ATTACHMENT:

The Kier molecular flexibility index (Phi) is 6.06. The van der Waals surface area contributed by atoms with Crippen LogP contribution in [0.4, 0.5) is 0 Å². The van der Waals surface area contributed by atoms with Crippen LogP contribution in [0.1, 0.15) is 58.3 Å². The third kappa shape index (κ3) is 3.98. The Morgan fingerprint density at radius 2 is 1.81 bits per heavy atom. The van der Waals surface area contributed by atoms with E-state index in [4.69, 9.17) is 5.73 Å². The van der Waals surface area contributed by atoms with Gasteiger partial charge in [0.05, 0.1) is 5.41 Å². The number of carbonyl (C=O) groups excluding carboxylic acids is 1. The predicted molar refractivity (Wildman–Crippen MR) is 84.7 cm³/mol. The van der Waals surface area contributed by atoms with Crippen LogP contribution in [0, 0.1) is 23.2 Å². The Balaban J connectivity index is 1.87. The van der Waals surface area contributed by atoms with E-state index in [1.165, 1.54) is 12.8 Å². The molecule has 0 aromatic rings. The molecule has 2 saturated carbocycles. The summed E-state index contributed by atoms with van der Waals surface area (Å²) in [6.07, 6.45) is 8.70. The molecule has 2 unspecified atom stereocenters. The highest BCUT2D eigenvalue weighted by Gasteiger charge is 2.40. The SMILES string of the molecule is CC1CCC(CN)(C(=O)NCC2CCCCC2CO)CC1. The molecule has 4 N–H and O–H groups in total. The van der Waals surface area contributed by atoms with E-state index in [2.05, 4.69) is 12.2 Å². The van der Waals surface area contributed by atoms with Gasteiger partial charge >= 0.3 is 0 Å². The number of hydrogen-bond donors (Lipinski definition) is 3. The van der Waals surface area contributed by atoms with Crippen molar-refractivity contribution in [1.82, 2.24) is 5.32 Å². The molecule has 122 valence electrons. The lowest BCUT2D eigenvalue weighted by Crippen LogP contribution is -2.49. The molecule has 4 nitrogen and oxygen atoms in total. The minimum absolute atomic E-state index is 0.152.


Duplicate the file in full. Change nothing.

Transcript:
The Kier molecular flexibility index (Phi) is 6.06. The van der Waals surface area contributed by atoms with Crippen LogP contribution in [0.4, 0.5) is 0 Å². The van der Waals surface area contributed by atoms with Crippen LogP contribution in [0.1, 0.15) is 58.3 Å². The third kappa shape index (κ3) is 3.98. The Morgan fingerprint density at radius 2 is 1.81 bits per heavy atom. The van der Waals surface area contributed by atoms with E-state index in [4.69, 9.17) is 5.73 Å². The van der Waals surface area contributed by atoms with Gasteiger partial charge in [0.05, 0.1) is 5.41 Å². The number of carbonyl (C=O) groups excluding carboxylic acids is 1. The predicted molar refractivity (Wildman–Crippen MR) is 84.7 cm³/mol. The van der Waals surface area contributed by atoms with Crippen LogP contribution in [0, 0.1) is 23.2 Å². The Balaban J connectivity index is 1.87. The van der Waals surface area contributed by atoms with E-state index in [1.165, 1.54) is 12.8 Å². The molecule has 0 aromatic rings. The molecule has 2 saturated carbocycles. The summed E-state index contributed by atoms with van der Waals surface area (Å²) in [6.07, 6.45) is 8.70. The molecule has 2 unspecified atom stereocenters. The highest BCUT2D eigenvalue weighted by Gasteiger charge is 2.40. The SMILES string of the molecule is CC1CCC(CN)(C(=O)NCC2CCCCC2CO)CC1. The molecule has 4 N–H and O–H groups in total. The van der Waals surface area contributed by atoms with E-state index in [2.05, 4.69) is 12.2 Å². The van der Waals surface area contributed by atoms with Gasteiger partial charge >= 0.3 is 0 Å². The number of hydrogen-bond donors (Lipinski definition) is 3. The van der Waals surface area contributed by atoms with Crippen molar-refractivity contribution in [1.82, 2.24) is 5.32 Å². The molecule has 122 valence electrons. The lowest BCUT2D eigenvalue weighted by Crippen LogP contribution is -2.49. The molecule has 4 nitrogen and oxygen atoms in total. The minimum absolute atomic E-state index is 0.152.